Oklahoma City bomber Timothy McVeigh (see September 13, 1994, October 20, 1994, and 8:35 a.m. - 9:02 a.m. April 19, 1995) leaves the Dreamland Motel in Junction City, Kansas (see 3:30 a.m. April 18, 1995), and drives his rented Ryder truck (see 3:00 - 5:00 p.m. April 17, 1995) to Herington, Kansas, where he has planned to meet with his co-conspirator Terry Nichols (see (February 20, 1995)) at 6:00 a.m. The plan is for McVeigh and Nichols to meet in the parking lot of the Pizza Hut near the storage unit where they have stored materials for the bomb (see September 22, 1994), leave Nichols’s truck at the Pizza Hut, and ride in the truck to the storage shed. Nichols, who has told McVeigh he does not want to participate directly in the bombing (see March 1995 and March 31 - April 12, 1995), does not appear. Nichols will later tell FBI investigators that around 6:00 a.m., McVeigh calls him asking to borrow his pickup truck to pick up some items and look at vehicles, and asking him to pick up McVeigh on his way to an auction in Fort Riley, Kansas (see November 20-21, 1997). At 6:15 a.m., McVeigh begins loading the truck himself, first loading empty drums and then beginning to load the seven boxes of fuel-oil gel. At 6:30 a.m., Nichols arrives in his truck. McVeigh has already loaded 20 50-pound bags of fertilizer into the truck. Nichols wants to leave and wait until sunrise to finish loading the truck, but McVeigh refuses. Nichols drives his truck to the Pizza Hut and walks back to the shed. Nichols then helps McVeigh load another 70 bags of fertilizer and three 55-gallon drums of nitromethane. McVeigh and Nichols leave in the shed a Ruger Mini 30 rifle, a duffel bag, LBE rifles and extra magazines for the guns, a smoke grenade, a hand grenade, a CS gas grenade, a shortwave radio, three KinePal explosive sticks similar to dynamite sticks, two changes of McVeigh’s clothing, three license plates, and a shovel. McVeigh tells Nichols, “If I don’t come back for a while, you’ll clean out the storage shed.” Nichols and McVeigh drive to Geary Lake State Park, Nichols in his pickup truck, McVeigh in the Ryder. [New York Times, 4/26/1995; PBS Frontline, 1/22/1996; Serrano, 1998, pp. 150; Douglas O. Linder, 2001]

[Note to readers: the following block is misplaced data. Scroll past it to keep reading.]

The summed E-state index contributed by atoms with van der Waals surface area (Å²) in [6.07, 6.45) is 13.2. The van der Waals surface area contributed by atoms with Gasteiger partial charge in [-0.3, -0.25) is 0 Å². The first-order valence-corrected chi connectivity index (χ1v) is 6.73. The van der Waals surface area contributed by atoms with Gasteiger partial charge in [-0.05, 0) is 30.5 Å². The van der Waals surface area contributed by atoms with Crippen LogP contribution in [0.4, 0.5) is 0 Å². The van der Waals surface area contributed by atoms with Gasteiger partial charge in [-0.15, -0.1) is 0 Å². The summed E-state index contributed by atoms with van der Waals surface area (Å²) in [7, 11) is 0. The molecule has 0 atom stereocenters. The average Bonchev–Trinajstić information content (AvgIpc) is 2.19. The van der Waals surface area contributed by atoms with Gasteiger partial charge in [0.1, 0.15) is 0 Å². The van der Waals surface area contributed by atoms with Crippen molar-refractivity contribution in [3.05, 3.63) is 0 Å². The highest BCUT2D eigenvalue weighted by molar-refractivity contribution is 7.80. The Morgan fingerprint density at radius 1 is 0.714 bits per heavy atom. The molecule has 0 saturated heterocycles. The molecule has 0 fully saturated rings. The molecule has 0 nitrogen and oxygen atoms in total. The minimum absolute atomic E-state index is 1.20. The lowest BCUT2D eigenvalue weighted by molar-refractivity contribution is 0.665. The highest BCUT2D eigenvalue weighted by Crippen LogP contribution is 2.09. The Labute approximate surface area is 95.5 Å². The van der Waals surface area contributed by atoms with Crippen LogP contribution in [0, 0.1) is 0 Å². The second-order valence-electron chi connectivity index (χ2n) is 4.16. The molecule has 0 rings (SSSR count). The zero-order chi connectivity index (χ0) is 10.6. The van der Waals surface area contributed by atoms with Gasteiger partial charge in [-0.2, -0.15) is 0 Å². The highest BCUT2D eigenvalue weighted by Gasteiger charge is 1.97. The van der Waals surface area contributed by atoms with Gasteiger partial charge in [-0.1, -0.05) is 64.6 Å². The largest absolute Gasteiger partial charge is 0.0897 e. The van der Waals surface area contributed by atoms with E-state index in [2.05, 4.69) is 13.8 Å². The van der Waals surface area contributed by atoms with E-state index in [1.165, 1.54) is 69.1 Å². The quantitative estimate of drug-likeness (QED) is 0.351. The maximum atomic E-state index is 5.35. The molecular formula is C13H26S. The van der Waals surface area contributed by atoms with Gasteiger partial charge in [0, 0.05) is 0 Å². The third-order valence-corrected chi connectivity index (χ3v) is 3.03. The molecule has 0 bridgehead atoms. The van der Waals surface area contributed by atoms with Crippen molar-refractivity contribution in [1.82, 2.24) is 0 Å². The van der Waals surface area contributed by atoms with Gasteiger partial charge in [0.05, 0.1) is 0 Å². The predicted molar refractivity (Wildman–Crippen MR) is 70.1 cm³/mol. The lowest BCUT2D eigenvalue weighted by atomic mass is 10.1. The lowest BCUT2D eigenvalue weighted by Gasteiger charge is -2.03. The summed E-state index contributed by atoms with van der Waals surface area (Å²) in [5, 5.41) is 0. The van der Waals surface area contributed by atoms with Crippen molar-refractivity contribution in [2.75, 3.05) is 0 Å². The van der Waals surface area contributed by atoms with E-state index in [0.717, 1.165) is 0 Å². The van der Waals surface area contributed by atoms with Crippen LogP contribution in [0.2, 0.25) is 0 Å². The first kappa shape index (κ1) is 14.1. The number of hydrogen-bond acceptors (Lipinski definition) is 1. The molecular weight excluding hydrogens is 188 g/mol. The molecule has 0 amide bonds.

Nichols Tells Different Story - Nichols will later describe to investigators (see April 25, 1995) a somewhat different chain of events. According to Nichols, McVeigh calls him at 6 a.m. and asks him to come to Junction City; according to Nichols’s statement, he drives to Fort Riley, where he intends to spend most of the day at an auction (see November 20-21, 1997), and lets McVeigh have the truck. Nichols will say that McVeigh returns the truck later this afternoon and the two drive to a storage shed, where McVeigh instructs Nichols to clean out the shed if he does not “come back in a while.” [New York Times, 4/26/1995; PBS Frontline, 1/22/1996]